Some plants simply take your breath away. I don’t mean literally (although I suppose some do if used too generously in cooking!) I mean the type where you round a corner, be it walking, driving, riding or even boating, and a single plant or group of plants are just so spectacular that you involuntary take a sharp breath. If you have experienced this, you’ll know what I mean.

A few that I can think of would be beech forests in the highlands of Tasmania; Endless plains of ephemeral wildflowers in the far north of South Australia; Rolling coastal hills covered with Banksia in full bloom in South West Western Australia; The beautiful trunks of snow gums, the leaves dripping with ice in the Australian Alps; Stark elephantine Western Australian Christmas trees festooned with bright yellow flowers; Even our own local blue leaved Murray Valley Mallee on a cold misty night reflecting moonlight or car headlights.

However, one plant stands out for me. That is the Western Australian Red Flowering Gum. It used to be called Eucalyptus ficifolia, however it now goes by the name of Corymbia ficifolia. All gum trees flower, but this one out does all 800 or so species in the way it flowers. The typical tree grows to around 10m – many larger, and in the Riverland and Mallee, most will be smaller. The leaves are quite thick, but not quite leathery. The bark is retained on the tree and is quite fibrous. The flowers in summer are so massed that they can’t be missed. Even if you look away, your eyes will naturally be drawn back for another and longer look while you linger and ponder the wonder of it.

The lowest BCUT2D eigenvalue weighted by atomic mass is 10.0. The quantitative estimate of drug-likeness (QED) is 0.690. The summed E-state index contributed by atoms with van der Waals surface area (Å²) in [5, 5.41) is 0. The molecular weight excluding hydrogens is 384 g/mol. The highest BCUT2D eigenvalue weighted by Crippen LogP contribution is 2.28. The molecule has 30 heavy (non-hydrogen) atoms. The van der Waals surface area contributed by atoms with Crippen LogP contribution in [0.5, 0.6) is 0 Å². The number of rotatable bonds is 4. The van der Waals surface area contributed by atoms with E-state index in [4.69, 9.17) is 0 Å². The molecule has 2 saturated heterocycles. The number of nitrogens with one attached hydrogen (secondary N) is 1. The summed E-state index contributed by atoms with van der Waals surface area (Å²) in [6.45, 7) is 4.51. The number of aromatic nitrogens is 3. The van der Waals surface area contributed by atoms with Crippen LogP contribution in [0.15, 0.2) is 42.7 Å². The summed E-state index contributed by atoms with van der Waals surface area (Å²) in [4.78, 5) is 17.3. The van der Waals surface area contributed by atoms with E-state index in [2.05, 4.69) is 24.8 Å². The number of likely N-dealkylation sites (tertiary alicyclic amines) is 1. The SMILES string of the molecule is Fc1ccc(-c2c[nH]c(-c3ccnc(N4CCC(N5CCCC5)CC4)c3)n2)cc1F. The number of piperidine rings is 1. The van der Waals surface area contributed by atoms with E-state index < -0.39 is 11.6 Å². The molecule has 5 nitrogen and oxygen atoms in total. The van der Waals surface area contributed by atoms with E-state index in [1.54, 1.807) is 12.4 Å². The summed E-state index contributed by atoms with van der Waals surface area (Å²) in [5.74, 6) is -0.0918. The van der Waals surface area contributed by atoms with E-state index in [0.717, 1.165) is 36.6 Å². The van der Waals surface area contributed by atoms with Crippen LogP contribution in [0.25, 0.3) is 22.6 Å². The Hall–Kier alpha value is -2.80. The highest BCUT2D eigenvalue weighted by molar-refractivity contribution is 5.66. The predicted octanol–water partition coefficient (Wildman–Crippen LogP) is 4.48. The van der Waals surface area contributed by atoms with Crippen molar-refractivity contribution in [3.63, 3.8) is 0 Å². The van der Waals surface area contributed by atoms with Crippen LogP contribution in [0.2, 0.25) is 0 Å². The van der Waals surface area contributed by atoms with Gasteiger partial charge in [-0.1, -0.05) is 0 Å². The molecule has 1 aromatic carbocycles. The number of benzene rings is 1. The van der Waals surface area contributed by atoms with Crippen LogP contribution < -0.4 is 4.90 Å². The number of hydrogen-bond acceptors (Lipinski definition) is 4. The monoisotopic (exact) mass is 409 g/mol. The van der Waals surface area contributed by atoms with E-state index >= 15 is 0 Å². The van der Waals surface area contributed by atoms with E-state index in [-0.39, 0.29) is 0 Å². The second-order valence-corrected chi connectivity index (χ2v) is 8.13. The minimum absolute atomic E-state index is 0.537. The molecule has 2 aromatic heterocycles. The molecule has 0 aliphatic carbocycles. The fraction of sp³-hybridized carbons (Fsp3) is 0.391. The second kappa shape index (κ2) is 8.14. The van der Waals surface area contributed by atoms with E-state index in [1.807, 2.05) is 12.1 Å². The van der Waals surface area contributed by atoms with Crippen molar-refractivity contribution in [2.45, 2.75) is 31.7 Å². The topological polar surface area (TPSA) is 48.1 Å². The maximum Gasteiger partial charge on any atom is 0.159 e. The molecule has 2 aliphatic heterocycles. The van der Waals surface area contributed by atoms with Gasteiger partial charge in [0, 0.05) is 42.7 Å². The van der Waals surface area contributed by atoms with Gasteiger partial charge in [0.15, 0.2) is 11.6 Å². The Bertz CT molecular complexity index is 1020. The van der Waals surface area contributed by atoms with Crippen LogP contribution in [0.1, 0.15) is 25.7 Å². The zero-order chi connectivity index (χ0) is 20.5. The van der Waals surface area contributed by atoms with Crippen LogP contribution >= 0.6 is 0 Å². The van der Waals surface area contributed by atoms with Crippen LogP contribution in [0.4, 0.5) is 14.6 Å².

On a healthy vigorous plant, the flowers are so thickly borne that the top half of the tree, no leaves are visible.

You may ask, if it is so spectacular, why it is not widely planted. In many higher rainfall districts in Australia it is. There are a few draw backs for use in the Riverland and Mallee. Once these are understood, a sensible choice can be made as to its suitability. The WA Flowering Gum can be frost tender when young, it needs good drainage, and very limey soils tend to induce yellowing. They tend to be quite slow growing. To top it all off, plants grown from seed can take many years to flower and the flowers can turn out to be red, orange, pink or even white. It starts to make a holiday in Western Australia in December a good idea!

The ideal place to plant one would be in sandy soil with a bit of frost protection in the first winter and with perhaps something like weekly watering initially then easing to every three or four weeks long term.

The good news is that for quite a few years, grafted WA Red Flowering Gum has been available. The main advantage is that you can choose the flower colour (they will be in flower in the pot during summer) and of course they flower straight away. The tree itself will be around 4 – 6m high, so far more ‘small garden’ friendly. So for a bit of ‘so spectacular it takes your breath away’ in your very own garden, consider the WA Red Flowering Gum.

This article first published in the Riverland Weekly © February 16, 2012.